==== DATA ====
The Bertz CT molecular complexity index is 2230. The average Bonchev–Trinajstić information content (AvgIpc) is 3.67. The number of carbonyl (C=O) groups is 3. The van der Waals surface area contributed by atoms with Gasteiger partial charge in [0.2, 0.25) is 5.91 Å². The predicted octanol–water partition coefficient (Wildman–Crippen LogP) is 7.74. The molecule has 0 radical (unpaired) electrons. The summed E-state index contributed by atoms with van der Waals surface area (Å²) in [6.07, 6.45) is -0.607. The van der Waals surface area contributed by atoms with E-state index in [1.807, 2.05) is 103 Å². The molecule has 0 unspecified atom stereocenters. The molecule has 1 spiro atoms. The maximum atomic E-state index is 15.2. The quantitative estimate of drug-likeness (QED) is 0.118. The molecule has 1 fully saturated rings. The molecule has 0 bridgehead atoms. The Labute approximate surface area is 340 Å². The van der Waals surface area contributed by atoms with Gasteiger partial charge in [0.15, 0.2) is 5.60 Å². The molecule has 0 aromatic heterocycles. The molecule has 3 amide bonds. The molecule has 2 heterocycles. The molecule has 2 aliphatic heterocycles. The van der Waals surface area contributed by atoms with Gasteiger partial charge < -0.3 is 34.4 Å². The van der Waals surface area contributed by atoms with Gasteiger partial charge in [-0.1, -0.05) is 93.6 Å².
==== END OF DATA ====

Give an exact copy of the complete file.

The Bertz CT molecular complexity index is 2230. The average Bonchev–Trinajstić information content (AvgIpc) is 3.67. The number of carbonyl (C=O) groups is 3. The van der Waals surface area contributed by atoms with Gasteiger partial charge in [0.2, 0.25) is 5.91 Å². The predicted octanol–water partition coefficient (Wildman–Crippen LogP) is 7.74. The molecule has 0 radical (unpaired) electrons. The summed E-state index contributed by atoms with van der Waals surface area (Å²) in [6.07, 6.45) is -0.607. The van der Waals surface area contributed by atoms with E-state index in [1.807, 2.05) is 103 Å². The molecule has 0 unspecified atom stereocenters. The molecule has 1 spiro atoms. The maximum atomic E-state index is 15.2. The quantitative estimate of drug-likeness (QED) is 0.118. The molecule has 1 fully saturated rings. The molecule has 0 bridgehead atoms. The Labute approximate surface area is 340 Å². The van der Waals surface area contributed by atoms with Gasteiger partial charge in [0.15, 0.2) is 5.60 Å². The molecule has 0 aromatic heterocycles. The molecule has 3 amide bonds. The molecule has 2 heterocycles. The molecule has 2 aliphatic heterocycles. The van der Waals surface area contributed by atoms with Gasteiger partial charge < -0.3 is 34.4 Å². The van der Waals surface area contributed by atoms with Gasteiger partial charge in [-0.1, -0.05) is 93.6 Å².